Updated: NZ government leaves cloud guidance unchanged after Aussie backdoor law
- 07 February, 2019 06:45
Privacy Commissioner John Edwards
The New Zealand government is leaving its guidance on cloud computing unchanged after Australia passed a controversial law giving authorities power to access network and cloud-based information.
The Department of Internal Affairs (DIA) said its initial assessment of the Australian Assistance and Access Act is that the government chief digital officer’s guidance on managing jurisdictional risks stands "as is".
"Australian government agencies still require warrants and notifications to access data from cloud providers, as is the case in other countries," the DIA said.
"In addition, while there has been some commentary in the media that this legislation require cloud providers to introduce weakened encryption, the practical consequences of implementing this have yet to be well understood.
"For these reasons we don’t see that anything has changed at this time, but we will be working through this in more detail as part of the planned refresh of the guidance on managing jurisdictional risks this year."
Among other provisions, the Act requires tech companies to provide law enforcement and security agencies with access to encrypted communications.
The bill, which was opposed by global tech and cloud giants, provides for fines of up to $10 million for institutions and prison terms for individuals for failing to hand over data linked to suspected illegal activities.
Opponents of the law charged it was vaguely worded and open to abuse and would require carriers and other providers to build tools, or backdoors, to deliver access to law enforcement and security agencies.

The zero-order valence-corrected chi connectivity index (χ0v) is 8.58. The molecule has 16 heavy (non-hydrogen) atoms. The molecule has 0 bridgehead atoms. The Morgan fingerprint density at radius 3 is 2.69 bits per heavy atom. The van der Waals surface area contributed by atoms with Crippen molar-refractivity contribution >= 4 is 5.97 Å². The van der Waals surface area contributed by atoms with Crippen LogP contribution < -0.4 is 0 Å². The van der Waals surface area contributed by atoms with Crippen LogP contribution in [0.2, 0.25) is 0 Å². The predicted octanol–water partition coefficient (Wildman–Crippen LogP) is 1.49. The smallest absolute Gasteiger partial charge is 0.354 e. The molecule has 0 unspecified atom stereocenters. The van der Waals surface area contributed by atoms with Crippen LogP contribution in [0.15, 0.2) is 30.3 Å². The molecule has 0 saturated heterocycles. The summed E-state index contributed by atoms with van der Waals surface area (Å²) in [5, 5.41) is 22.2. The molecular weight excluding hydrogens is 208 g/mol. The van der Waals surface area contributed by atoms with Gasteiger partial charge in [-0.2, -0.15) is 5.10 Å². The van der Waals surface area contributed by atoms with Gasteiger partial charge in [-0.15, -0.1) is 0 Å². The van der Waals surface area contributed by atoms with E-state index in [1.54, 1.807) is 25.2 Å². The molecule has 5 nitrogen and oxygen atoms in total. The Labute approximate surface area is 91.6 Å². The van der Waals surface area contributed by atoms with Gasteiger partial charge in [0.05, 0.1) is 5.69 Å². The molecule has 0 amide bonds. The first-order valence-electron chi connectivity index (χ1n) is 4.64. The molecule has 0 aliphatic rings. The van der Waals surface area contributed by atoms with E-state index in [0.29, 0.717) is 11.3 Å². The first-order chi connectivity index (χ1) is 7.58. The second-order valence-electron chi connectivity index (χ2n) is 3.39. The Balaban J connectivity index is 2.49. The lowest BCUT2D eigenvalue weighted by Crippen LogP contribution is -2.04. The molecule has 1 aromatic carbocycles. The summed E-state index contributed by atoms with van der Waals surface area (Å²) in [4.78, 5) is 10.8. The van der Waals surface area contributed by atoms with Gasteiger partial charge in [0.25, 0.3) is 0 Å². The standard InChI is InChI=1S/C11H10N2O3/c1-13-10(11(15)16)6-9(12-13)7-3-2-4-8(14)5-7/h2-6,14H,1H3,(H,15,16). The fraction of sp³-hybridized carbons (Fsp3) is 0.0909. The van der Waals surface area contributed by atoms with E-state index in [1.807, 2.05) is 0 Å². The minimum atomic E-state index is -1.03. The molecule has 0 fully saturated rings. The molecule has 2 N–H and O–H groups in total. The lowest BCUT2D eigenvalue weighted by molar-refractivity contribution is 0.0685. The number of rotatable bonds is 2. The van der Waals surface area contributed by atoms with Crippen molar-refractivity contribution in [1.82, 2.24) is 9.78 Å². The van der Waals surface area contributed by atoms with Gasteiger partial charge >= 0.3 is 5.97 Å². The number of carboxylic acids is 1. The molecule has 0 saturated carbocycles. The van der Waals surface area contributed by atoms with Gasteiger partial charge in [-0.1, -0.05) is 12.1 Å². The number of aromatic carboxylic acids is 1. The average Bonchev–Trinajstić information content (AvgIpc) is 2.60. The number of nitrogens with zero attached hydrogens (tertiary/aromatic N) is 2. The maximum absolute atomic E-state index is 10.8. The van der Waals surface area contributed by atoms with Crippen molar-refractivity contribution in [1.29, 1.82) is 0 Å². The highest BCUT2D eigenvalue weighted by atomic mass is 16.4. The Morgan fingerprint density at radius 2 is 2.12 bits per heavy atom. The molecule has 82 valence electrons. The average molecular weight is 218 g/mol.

It also potentially threatens New Zealand government and private data held in Australian data centres operated on behalf of major cloud providers such as Amazon Web Services and Microsoft.
New Zealand Privacy Commissioner John Edwards told Reseller News government agencies’ adoption of offshore-based cloud services was supported by a number of Cabinet decisions and the government chief digital officer.
"It is for the Department of Internal Affairs to revise and update any guidance and recommendations in light of this new law," he said.
Agencies that have migrated to data centres in Australia should also do their own assessment of the risks, as the commissioner had done.
"My office migrated to Microsoft’s Azure service in late 2018, storing our data in Microsoft’s data centres in Sydney," Edwards said. "We have considered the impact of the change in Australian law and have formed the view that it does not materially affect our risk.
"We continue to be satisfied with our current arrangement, which has provided significant efficiencies and benefits to our business."
Lowndes Jordan partner and technology and privacy specialist Rick Shera said, while he hadn’t looked at the Australian provisions in detail, he wasn't sure the Australian law was much different from New Zealand's new Telecommunications Interception Capability and Security Act (TICSA) in terms of central government review and approval of infrastructure change by network providers and in terms of interception access.
"It seems to me that the position with respect to over the top providers remains unclear on both sides of the ditch," he said. "Particularly with respect to requirements to decrypt.
"I can therefore understand DIA not wanting to depart from the status quo until there are some use cases under the new Australian legislation that they can assess."